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T-Mobile Hack: Response to Theft of 37 Million Customers' Data 'Not Good Enough'

This is the latest of numerous T-Mobile data breaches.

Edward Gately

January 20, 2023

3 Min Read
cloaked hacker
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The personal information of about 37 million T-Mobile customers was stolen in a recent hack. This is the latest of numerous T-Mobile data breaches.

T-Mobile confirmed this latest hack in a U.S. Securities and Exchange Commission (SEC) filing. On Jan. 5, it discovered a “bad actor” was obtaining data from a single API without authorization.

“We promptly commenced an investigation with external cybersecurity experts,” it said.

T-Mobile’s investigation is ongoing. The hacker didn’t breach or compromise T-Mobile’s systems or network.

Customer Account Data Accessed

The API abused by the bad actor does not provide access to any customer payment card information (PCI), Social Security numbers/tax IDs, driver’s licenses or other government ID numbers, passwords/PINs or other financial account information, T-Mobile said.

The API did provide customer account data. That included names, billing addresses, email addresses, phone numbers and dates of birth. It also provided T-Mobile account numbers and information such as the number of lines on the account and plan features.

It appears the bad actor first retrieved data through the impacted API starting on or around Nov. 25, T-Mobile said.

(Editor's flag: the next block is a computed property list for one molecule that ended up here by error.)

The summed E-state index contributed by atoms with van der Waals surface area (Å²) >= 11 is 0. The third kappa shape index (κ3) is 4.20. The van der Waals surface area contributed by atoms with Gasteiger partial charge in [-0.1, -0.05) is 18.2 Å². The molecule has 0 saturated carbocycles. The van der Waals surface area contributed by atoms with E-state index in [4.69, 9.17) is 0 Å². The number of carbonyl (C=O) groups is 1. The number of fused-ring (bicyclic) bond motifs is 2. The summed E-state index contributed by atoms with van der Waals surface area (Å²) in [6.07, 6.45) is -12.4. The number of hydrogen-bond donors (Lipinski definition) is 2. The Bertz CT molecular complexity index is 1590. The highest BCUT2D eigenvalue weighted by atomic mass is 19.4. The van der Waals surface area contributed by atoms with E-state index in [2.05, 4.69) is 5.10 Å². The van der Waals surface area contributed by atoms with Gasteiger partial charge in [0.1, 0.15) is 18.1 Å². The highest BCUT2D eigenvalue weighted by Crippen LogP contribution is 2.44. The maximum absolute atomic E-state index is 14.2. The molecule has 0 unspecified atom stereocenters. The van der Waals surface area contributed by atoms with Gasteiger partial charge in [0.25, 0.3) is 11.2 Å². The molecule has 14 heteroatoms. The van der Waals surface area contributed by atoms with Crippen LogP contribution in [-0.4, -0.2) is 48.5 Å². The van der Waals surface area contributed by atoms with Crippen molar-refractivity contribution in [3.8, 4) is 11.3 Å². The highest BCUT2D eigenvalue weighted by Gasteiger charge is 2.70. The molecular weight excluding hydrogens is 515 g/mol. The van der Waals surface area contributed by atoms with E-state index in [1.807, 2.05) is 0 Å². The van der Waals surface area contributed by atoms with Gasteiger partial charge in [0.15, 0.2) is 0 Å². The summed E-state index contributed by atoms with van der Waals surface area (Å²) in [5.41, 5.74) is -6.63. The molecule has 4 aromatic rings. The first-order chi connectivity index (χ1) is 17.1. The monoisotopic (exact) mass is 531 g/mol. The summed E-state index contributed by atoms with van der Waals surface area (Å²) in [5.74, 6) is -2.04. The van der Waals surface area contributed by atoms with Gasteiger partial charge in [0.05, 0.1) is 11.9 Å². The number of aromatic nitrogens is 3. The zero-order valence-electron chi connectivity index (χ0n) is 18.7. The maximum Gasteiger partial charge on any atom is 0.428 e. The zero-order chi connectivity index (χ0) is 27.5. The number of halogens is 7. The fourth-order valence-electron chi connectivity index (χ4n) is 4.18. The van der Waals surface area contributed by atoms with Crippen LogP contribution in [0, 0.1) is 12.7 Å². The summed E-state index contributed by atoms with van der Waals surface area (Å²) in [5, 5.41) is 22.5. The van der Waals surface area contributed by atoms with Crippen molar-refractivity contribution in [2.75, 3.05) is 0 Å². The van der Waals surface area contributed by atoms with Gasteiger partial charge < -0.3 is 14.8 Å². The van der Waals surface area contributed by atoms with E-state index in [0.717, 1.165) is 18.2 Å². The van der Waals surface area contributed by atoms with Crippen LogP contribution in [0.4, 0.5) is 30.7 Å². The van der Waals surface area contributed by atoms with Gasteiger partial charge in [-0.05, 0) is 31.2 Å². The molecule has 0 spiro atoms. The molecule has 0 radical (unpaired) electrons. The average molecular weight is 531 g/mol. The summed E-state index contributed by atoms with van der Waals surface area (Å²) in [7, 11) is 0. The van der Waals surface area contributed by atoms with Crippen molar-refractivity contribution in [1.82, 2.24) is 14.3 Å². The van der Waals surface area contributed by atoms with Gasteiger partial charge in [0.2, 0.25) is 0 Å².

“We are continuing to diligently investigate the unauthorized activity,” it said. “In addition, we have notified certain federal agencies about the incident. And we are concurrently working with law enforcement.”

In addition, T-Mobile is notifying customers whose information may have been stolen.

Last July, T-Mobile agreed to pay $350 million to customers in a class-action lawsuit related to personal information stolen in a 2021 cyberattack.

Many Unanswered Questions

Nick Rago is field CTO at Salt Security. He said T-Mobile has provided no technical details on the hack in its SEC filing.

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Salt Security’s Nick Rago

“Uncovering an API attack after the fact – in this case, 41 days and 37 million records later – is just not good enough,” he said. “Many questions remain to be answered by T-Mobile about the incident. Was the API known to T-Mobile? Did it require any authentication and authorization to use? Where was the API exposed and what was its business and functional purpose?”

Now more than ever, organizations must have proper API runtime protection in place, Rago said.

Customers Must be ‘Extremely’ Vigilant

David Emm is principal security researcher at Kaspersky.

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Kaspersky’s David Emm

“For T-Mobile customers, this breach means only one thing: Consumers need to be extremely vigilant over the coming days and weeks,” he said.

Customers could expect phishing attacks from threat actors pretending to be T-Mobile representatives or even competitors offering special deals, Emm said.

“The best advice we can give to all T-Mobile customers is not to respond to unsolicited messages,” he said. “If you want to check a deal, go directly to a company’s website, rather than clicking a link in an email.”

The attackers might make the database publicly accessible by putting it up for sale on the dark net, Emm said. This is a common action for ransomware actors. They post about new successful hacking incidents in their public blogs, as well as the stolen data itself.

Want to contact the author directly about this story? Have ideas for a follow-up article? Email Edward Gately or connect with him on LinkedIn.

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About the Author(s)

Edward Gately

Senior News Editor, Channel Futures

As news editor, Edward Gately covers cybersecurity, new channel programs and program changes, M&A and other IT channel trends. Prior to Informa, he spent 26 years as a newspaper journalist in Texas, Louisiana and Arizona.

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